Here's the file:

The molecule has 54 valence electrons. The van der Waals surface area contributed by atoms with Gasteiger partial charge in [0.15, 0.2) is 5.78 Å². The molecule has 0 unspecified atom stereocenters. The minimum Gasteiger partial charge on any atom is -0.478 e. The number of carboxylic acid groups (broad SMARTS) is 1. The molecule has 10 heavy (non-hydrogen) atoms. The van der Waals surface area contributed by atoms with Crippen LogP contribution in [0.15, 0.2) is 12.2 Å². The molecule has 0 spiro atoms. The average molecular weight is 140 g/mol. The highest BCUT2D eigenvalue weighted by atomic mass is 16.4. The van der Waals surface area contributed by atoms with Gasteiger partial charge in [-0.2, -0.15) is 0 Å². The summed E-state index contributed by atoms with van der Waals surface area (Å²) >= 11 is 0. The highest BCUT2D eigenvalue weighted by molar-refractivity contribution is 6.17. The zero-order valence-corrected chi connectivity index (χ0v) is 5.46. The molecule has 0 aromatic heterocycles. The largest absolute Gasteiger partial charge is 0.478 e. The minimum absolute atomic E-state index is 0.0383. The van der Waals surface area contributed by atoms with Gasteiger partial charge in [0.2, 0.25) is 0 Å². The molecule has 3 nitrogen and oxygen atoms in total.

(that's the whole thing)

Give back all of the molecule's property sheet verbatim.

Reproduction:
The molecule has 54 valence electrons. The van der Waals surface area contributed by atoms with Gasteiger partial charge in [0.15, 0.2) is 5.78 Å². The molecule has 0 unspecified atom stereocenters. The minimum Gasteiger partial charge on any atom is -0.478 e. The number of carboxylic acid groups (broad SMARTS) is 1. The molecule has 10 heavy (non-hydrogen) atoms. The van der Waals surface area contributed by atoms with Crippen LogP contribution in [0.15, 0.2) is 12.2 Å². The molecule has 0 spiro atoms. The average molecular weight is 140 g/mol. The highest BCUT2D eigenvalue weighted by atomic mass is 16.4. The van der Waals surface area contributed by atoms with Gasteiger partial charge in [-0.2, -0.15) is 0 Å². The summed E-state index contributed by atoms with van der Waals surface area (Å²) >= 11 is 0. The highest BCUT2D eigenvalue weighted by molar-refractivity contribution is 6.17. The zero-order valence-corrected chi connectivity index (χ0v) is 5.46. The molecule has 0 aromatic heterocycles. The largest absolute Gasteiger partial charge is 0.478 e. The minimum absolute atomic E-state index is 0.0383. The van der Waals surface area contributed by atoms with Gasteiger partial charge in [0.2, 0.25) is 0 Å². The molecule has 3 nitrogen and oxygen atoms in total.